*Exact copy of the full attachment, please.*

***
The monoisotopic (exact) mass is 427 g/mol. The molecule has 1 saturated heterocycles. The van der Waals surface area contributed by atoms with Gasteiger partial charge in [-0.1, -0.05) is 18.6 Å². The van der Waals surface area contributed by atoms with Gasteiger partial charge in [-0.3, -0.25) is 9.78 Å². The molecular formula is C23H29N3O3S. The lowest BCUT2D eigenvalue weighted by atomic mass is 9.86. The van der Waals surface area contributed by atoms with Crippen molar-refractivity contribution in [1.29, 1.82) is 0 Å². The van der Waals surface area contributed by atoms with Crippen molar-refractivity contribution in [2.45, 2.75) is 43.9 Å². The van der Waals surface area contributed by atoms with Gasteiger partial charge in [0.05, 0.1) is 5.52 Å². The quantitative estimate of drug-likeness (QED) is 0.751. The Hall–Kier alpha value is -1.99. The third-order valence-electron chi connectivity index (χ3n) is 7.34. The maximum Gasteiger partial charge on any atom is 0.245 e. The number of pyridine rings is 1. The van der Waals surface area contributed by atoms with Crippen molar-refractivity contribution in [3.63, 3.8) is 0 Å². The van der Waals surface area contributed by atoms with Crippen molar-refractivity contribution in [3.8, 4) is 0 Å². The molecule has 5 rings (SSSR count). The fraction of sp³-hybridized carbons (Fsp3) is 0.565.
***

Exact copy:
The monoisotopic (exact) mass is 427 g/mol. The molecule has 1 saturated heterocycles. The van der Waals surface area contributed by atoms with Gasteiger partial charge in [-0.1, -0.05) is 18.6 Å². The van der Waals surface area contributed by atoms with Gasteiger partial charge in [-0.3, -0.25) is 9.78 Å². The molecular formula is C23H29N3O3S. The lowest BCUT2D eigenvalue weighted by atomic mass is 9.86. The van der Waals surface area contributed by atoms with Crippen molar-refractivity contribution in [1.29, 1.82) is 0 Å². The van der Waals surface area contributed by atoms with Crippen molar-refractivity contribution in [2.45, 2.75) is 43.9 Å². The van der Waals surface area contributed by atoms with Gasteiger partial charge in [0.05, 0.1) is 5.52 Å². The quantitative estimate of drug-likeness (QED) is 0.751. The Hall–Kier alpha value is -1.99. The third-order valence-electron chi connectivity index (χ3n) is 7.34. The maximum Gasteiger partial charge on any atom is 0.245 e. The number of pyridine rings is 1. The van der Waals surface area contributed by atoms with Crippen molar-refractivity contribution in [3.63, 3.8) is 0 Å². The van der Waals surface area contributed by atoms with Crippen molar-refractivity contribution in [3.8, 4) is 0 Å². The molecule has 5 rings (SSSR count). The fraction of sp³-hybridized carbons (Fsp3) is 0.565.